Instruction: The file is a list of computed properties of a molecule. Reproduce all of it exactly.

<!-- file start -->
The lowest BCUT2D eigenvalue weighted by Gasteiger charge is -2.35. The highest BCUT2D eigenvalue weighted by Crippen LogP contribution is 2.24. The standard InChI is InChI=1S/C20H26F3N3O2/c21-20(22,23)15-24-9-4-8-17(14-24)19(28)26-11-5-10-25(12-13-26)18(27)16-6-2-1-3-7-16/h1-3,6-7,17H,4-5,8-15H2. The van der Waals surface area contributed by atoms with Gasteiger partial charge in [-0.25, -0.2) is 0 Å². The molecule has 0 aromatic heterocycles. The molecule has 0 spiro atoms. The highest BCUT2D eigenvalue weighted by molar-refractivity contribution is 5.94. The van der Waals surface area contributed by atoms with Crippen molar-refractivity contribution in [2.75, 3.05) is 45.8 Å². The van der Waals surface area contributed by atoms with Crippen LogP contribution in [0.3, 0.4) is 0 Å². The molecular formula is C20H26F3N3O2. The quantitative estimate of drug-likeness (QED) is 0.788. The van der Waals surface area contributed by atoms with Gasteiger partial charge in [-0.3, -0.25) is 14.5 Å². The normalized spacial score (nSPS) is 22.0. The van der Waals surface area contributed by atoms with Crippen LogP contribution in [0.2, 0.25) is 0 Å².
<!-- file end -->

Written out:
The lowest BCUT2D eigenvalue weighted by Gasteiger charge is -2.35. The highest BCUT2D eigenvalue weighted by Crippen LogP contribution is 2.24. The standard InChI is InChI=1S/C20H26F3N3O2/c21-20(22,23)15-24-9-4-8-17(14-24)19(28)26-11-5-10-25(12-13-26)18(27)16-6-2-1-3-7-16/h1-3,6-7,17H,4-5,8-15H2. The van der Waals surface area contributed by atoms with Gasteiger partial charge in [-0.25, -0.2) is 0 Å². The molecule has 0 aromatic heterocycles. The molecule has 0 spiro atoms. The highest BCUT2D eigenvalue weighted by molar-refractivity contribution is 5.94. The van der Waals surface area contributed by atoms with Crippen molar-refractivity contribution in [2.75, 3.05) is 45.8 Å². The van der Waals surface area contributed by atoms with Crippen LogP contribution in [0.3, 0.4) is 0 Å². The molecular formula is C20H26F3N3O2. The quantitative estimate of drug-likeness (QED) is 0.788. The van der Waals surface area contributed by atoms with Gasteiger partial charge in [-0.3, -0.25) is 14.5 Å². The normalized spacial score (nSPS) is 22.0. The van der Waals surface area contributed by atoms with Crippen LogP contribution in [0.2, 0.25) is 0 Å².